Lewin’s ‘Participative Leadership’, House’s ‘Path’, and Bass’ - 99090

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Part One

There are myriads of leadership styles to which leaders can adhere to, to accomplish success and pave the way for the success of the entire organization. Among such theories there are three specific theories following which a leader can definitely experience success in the long run. And these three leadership theories are: Lewin’s ‘Participative Leadership’, House’s ‘Path-Goal theory’, and Bass’ ‘Transformational Leadership theory’.

After a long-drawn study on different types of leadership, psychologist Kurt Lewin found out that the most effective leadership style is the participative one. Lewin suggested that through participation with peers and subordinates, a person can emerge as a good leader and can become capable of accomplishing the individual and organizational goals. This style of leadership denotes the effort on the part of a leader to offer guidance to group members and simultaneously participate within the group work allowing input from other group members (Cherry, n.d.). Interestingly, a participative leader is more inclined towards encouraging group members to participate but at the same time the leader retain the final say in respect of decision-making (Cherry, n.d.).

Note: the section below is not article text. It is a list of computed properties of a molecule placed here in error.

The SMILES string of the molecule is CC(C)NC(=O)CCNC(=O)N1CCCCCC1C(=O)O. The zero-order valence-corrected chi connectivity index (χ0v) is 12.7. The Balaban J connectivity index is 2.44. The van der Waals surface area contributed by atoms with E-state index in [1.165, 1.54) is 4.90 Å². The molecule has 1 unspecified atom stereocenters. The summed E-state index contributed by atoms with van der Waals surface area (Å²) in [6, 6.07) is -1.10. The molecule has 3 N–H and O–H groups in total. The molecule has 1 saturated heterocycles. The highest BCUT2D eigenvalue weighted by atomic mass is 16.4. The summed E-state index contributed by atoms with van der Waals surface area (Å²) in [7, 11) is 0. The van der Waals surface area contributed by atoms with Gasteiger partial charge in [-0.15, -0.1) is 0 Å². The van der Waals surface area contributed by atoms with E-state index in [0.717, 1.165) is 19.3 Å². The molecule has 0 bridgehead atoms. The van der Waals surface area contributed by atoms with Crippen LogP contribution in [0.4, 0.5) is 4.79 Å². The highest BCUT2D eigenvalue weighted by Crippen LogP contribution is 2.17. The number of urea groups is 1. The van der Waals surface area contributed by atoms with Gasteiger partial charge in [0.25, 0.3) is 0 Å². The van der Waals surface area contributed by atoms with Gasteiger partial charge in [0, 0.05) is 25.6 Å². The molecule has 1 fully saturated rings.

Initially developed by Robert House, the path-goal theory is based upon two other theories – goal-setting theory and expectancy theory (Mart